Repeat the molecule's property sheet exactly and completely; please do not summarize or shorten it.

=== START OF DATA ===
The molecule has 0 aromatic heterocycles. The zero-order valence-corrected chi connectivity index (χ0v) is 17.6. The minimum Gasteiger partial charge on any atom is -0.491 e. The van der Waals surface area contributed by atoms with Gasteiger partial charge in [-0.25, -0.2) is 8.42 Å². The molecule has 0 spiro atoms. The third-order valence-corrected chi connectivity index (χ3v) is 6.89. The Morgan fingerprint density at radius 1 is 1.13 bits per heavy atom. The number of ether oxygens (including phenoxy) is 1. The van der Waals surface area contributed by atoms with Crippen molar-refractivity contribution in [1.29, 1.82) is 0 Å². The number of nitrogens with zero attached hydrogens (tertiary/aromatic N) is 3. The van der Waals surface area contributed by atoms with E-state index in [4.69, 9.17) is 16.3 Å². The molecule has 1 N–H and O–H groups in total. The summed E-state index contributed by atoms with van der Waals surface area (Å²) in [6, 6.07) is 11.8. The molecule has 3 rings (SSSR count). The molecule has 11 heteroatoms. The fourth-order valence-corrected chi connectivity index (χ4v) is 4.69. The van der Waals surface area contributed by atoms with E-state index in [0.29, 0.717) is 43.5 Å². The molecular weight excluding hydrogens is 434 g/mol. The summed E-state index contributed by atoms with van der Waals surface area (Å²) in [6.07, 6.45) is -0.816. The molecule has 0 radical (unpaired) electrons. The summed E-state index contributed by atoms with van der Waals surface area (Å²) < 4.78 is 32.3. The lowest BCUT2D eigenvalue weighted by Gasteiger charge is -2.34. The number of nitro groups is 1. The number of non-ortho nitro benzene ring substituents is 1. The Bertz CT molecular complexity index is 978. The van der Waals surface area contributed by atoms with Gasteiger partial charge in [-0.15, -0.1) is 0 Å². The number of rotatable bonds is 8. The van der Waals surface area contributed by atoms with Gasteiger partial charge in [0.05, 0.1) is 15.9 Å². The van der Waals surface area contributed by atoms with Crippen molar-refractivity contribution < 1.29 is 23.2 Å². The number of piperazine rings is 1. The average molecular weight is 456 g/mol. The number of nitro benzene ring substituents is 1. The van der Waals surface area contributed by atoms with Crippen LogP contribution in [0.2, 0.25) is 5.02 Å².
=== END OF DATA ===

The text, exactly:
The molecule has 0 aromatic heterocycles. The zero-order valence-corrected chi connectivity index (χ0v) is 17.6. The minimum Gasteiger partial charge on any atom is -0.491 e. The van der Waals surface area contributed by atoms with Gasteiger partial charge in [-0.25, -0.2) is 8.42 Å². The molecule has 0 spiro atoms. The third-order valence-corrected chi connectivity index (χ3v) is 6.89. The Morgan fingerprint density at radius 1 is 1.13 bits per heavy atom. The number of ether oxygens (including phenoxy) is 1. The van der Waals surface area contributed by atoms with Crippen molar-refractivity contribution in [1.29, 1.82) is 0 Å². The number of nitrogens with zero attached hydrogens (tertiary/aromatic N) is 3. The van der Waals surface area contributed by atoms with E-state index in [4.69, 9.17) is 16.3 Å². The molecule has 1 N–H and O–H groups in total. The summed E-state index contributed by atoms with van der Waals surface area (Å²) in [6, 6.07) is 11.8. The molecule has 3 rings (SSSR count). The molecule has 11 heteroatoms. The fourth-order valence-corrected chi connectivity index (χ4v) is 4.69. The van der Waals surface area contributed by atoms with E-state index in [0.29, 0.717) is 43.5 Å². The molecular weight excluding hydrogens is 434 g/mol. The summed E-state index contributed by atoms with van der Waals surface area (Å²) in [6.07, 6.45) is -0.816. The molecule has 0 radical (unpaired) electrons. The summed E-state index contributed by atoms with van der Waals surface area (Å²) < 4.78 is 32.3. The lowest BCUT2D eigenvalue weighted by Gasteiger charge is -2.34. The number of nitro groups is 1. The number of non-ortho nitro benzene ring substituents is 1. The Bertz CT molecular complexity index is 978. The van der Waals surface area contributed by atoms with Gasteiger partial charge in [-0.15, -0.1) is 0 Å². The number of rotatable bonds is 8. The van der Waals surface area contributed by atoms with Gasteiger partial charge in [0.05, 0.1) is 15.9 Å². The van der Waals surface area contributed by atoms with Crippen molar-refractivity contribution < 1.29 is 23.2 Å². The number of piperazine rings is 1. The average molecular weight is 456 g/mol. The number of nitro benzene ring substituents is 1. The van der Waals surface area contributed by atoms with Crippen LogP contribution in [0.2, 0.25) is 5.02 Å².